Archaebacteria and the Three Domains
peter at carrot.mcb.uconn.edu
peter at carrot.mcb.uconn.edu
Fri Apr 15 17:04:49 EST 1994
I am tempted to post our whole paper from BioSystems in response to
the recent postfrom L.A. Moran [<Co9JK6.6yu at gpu.utcc.utoronto.ca>
lamoran at gpu.utcc.utoronto.ca], but I think I should stick with the main
points and add some newer findings.
Yes, there certainly are V- (or rather A- for archaebacterial) ATPases in
some (but certainly not in many) eubacteria.
Thermus (and as I heard from K. H. Schleifer) some close relatives have
only the A-type ATPase. (It is curious that Thermus also has a
"eukaryotic type" of malic acid dehydrogenase, Iwabe et al. '89 and
Zillig al. '92). Schleifer's, Yoshida's and my group looked for the F-
ATPase which this organism should have according to its phylogenetic
position (based mainly on 16S rRNA), but so far no F-ATPase was found in
Thermus. For what it's worth: Thermotoga which according to 16S rRNA
forms a deeper branch has an F-ATPase; and in our analyses of F-ATPases
it so far forms the deepest branch among the F-ATPases (total of 50+ F-
ATPases). In phylogenetic analyses the subunits of the Thermus A-ATPase
subunits group within the group of the archaebacterial ATPases.
Enterococcus has both, a normal F-ATPase (eubacterial) and a Sodium
pumping ATPase that is of the vacuolar/archaebacterial type. It has been
claimed that this ATPase is more like the eukaryotic enzyme, however,
closer inspection shows it to be archaebacterial, some features in the
quaternary structure of the enzyme (i.e., the larger proteolipid type)
apparently evolved twice independently. Considering this finding of
archaebacterial ATPases found in two separate (i.e. not closely related
groups of eubacteria) there are two explanations:
1: the last common ancestor already had both an A/V-type and an F-type
ATPase (both already had the paralogous catalytic and non catalytic
subunits) (Forterre, 1992). Under this assumption we still can use the
paralogous subunits and the F-ATPase as an outgroup; one then can
consider the V/A-ATPases as a marker for organismal evolution: The root
of the tree of life would be located inside the archaebacterial "domain";
the eubacteria would have evolved (and possibly not as a monophyletic
group) from mesophylic archaebacteria. What makes this scenario unlikely
are the many independent losses of the F- and the V/A-ATPases in the
different groups: most of the eubacteria would have lost the A/V-type
ATPases, most of the archaebacteria would have lost the F-ATPases. This
would have had to occur many times independently, because the two groups
of eubacteria that have the A/V type do not group together, and they do
not group at the base of the eubacterial domain. Transport ATPases in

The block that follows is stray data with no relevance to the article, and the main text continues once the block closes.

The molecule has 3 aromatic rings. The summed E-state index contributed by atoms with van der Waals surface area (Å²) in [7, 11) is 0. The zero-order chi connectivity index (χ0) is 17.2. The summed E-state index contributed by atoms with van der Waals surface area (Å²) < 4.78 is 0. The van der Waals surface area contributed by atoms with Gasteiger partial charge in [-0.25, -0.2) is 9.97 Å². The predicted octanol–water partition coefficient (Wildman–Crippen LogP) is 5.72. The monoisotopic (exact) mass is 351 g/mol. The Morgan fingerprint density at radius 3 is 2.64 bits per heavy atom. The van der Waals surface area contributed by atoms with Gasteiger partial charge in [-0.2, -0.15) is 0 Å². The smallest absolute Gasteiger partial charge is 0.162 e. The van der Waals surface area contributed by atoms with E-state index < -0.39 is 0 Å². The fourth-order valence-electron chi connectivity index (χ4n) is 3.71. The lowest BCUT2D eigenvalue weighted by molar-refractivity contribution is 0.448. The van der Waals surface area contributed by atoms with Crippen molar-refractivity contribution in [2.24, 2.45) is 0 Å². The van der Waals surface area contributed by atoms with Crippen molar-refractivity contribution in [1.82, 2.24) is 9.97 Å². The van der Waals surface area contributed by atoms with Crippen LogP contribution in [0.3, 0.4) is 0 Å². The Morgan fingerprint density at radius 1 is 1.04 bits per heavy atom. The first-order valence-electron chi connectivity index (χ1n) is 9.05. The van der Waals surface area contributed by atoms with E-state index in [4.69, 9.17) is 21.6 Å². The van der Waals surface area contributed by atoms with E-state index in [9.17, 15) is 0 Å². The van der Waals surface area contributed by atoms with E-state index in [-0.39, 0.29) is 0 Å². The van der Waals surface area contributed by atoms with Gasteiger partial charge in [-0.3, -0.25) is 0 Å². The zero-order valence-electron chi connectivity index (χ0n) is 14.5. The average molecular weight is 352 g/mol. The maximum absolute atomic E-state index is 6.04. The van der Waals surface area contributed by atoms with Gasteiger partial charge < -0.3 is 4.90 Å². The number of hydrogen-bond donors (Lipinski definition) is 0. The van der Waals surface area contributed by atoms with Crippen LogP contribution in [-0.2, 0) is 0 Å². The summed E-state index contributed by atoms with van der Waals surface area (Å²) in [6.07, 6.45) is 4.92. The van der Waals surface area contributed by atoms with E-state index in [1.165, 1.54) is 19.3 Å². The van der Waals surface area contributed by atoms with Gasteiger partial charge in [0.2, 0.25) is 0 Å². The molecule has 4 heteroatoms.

eubacteria have been studied extensively, I think it is unlikely that we
will find many more cases of A/V ATPases in eubacteria (but we and others
certainly keep on looking). The other argument relies on other molecular
markers to provide restrains concerning possible organismal phylogenies
(see L.A. Morans original posting and Hilario and Gogarten, 1993). A
third argument against this scenario is the phylogeny of the F-ATPases
(see below) and a fourth that both the V/A and the F-ATPases appear to
have evolved as proton pumping ATPases, why would the last common
ancestor have had two multisubunit enzymes that do exactly the same
2. Thermus and Entorococcus got their A-type ATPases twice independently
by means of horizontal gene transfer (defined broadly to also include the
formation of a chimera).
The second point is the "finding" of F-ATPases (or rather of a DNA that
encodes a catalytic F-ATPase subunit) in an archaebacterium.
All archaebacteria that have been studied in this respect have an A-type
ATPase (whose primary structure is very similar to the V-ATPases,
however, with respect to quaternary structure and with respect to
function it is more similar to the F-ATPases. Methanococcus,
Methanosarcina, Halobacterium, Sulfolobus and Thermoplasma all have this
type of ATPase (A-ATPase, characterized by the sequence of its subunits).
Based on biochemical characteristics it had been suggested that
Sulfolobus, Halobacteria and Methanosarcina have an F-type ATPase, but it
might be that the A-type ATPase has biochemical features more similar to
the F than to the V-ATPase. The latter explanation is favored by
Schaefer's group ('92) working on Sulfolobus and Mukohata's group working
on Halobacterium (92).
The F-ATPase encoding DNA fragment has been obtained by PCR from
Methanosarcina (which has a sequenced and biochemically well
characterized proton pumping A(/V)-type ATPase). This F-ATPase fragment
from Methanosarcina groups within the eubacterial domain as shown in the
composite tree given in L.A. Moran's posting. Under hypothesis 1